Despite turbulence and uncertainty surrounding Brexit, the rate of small business growth has been positive. Polls show an upward trend in entrepreneurial entry in the UK, with most British citizens wanting to start their own company. The youth of today are more inclined than ever to become entrepreneurs themselves, thanks in part to the growing prevalence of gig economies, influencers and more.

Unfortunately, while more SMEs than ever before are appearing in the country, all that business can’t go equally well. A recent study on the financial status of small businesses in the UK uncovered an alarming result: one in five small businesses in the country fell into overdraft last year.

Cashflow: That old problem

It’s concerning to see such a portion of small businesses rely on overdrafts to manage cash flow, but it’s understandable; late-payments and the ebb and flow of clients remain the primary challenge of any venture in its infancy, and the management of this challenge is a huge factor in the success of a company past its first few years.

There are answers to these issues, of course. Increasingly easy access to funding through business loan brokers and the use of invoice factoring can combine to support a company struggling with cash flow. The fact remains, however, that the 20,000 companies polled in our referenced study showed a five percent increase in the use of overdrafts to stay operational.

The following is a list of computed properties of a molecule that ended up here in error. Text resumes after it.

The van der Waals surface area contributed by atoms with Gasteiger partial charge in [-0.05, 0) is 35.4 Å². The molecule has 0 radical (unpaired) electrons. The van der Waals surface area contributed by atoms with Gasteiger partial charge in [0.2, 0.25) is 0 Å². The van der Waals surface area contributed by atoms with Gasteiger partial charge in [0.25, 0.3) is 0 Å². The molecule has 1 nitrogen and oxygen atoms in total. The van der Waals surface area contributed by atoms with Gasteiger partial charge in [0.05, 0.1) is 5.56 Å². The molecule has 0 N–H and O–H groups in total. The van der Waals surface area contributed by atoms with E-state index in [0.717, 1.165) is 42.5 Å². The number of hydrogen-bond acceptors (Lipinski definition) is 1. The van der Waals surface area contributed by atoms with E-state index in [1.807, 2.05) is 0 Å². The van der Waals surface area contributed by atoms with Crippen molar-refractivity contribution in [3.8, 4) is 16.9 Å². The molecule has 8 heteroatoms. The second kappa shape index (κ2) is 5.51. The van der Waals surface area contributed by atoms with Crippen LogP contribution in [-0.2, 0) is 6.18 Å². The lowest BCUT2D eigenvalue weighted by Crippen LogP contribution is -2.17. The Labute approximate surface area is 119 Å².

A regional issue

Interestingly, the tendency of a company to rely on their overdrafts to survive cashflow issues showed a regional trend. Plymouth, Southampton and Peterborough were the most likely areas to see overdrafts used by small businesses, with Plymouth seeing an alarming thirty-five percent of companies to be in overdraft at the end of a month in the period polled. Food and drink manufacturers were the most likely to be struggling, followed closely by product manufacturers and agricultural farmers.

The cost of failure

Besides the obvious reality of a business failing to stay afloat, the cost of SME failure is significant to the UK. Estimates place the annual economical impact of the approximately 50,000 businesses that fail each year in the UK as being as high as two and a half billion Pounds – an enormous figure that contains an opportunity for economic stimulus in the country if failure rates can be better reduced.

The reality for a small business struggling with this issue is sobering. With the common struggles of making payroll, chasing late payments, managing tax and paying suppliers holding many a young operation down, little is available to invest in growth. As we are seeing with these statistics on overdraft usage, increasing numbers of businesses in the country may be falling into this cycle of stagnation and failure.

If this trend can be addressed, and small businesses better supported by our government, the potential for economic growth and SME success in the UK could prove a decisive benefit during an uncertain period in our country’s history.

Can we help?

We hope you’ve found today’s article informative. If you’d like to speak to the Digiconomy team directly regarding this subject, or would like to learn more about our services, please get in touch right away.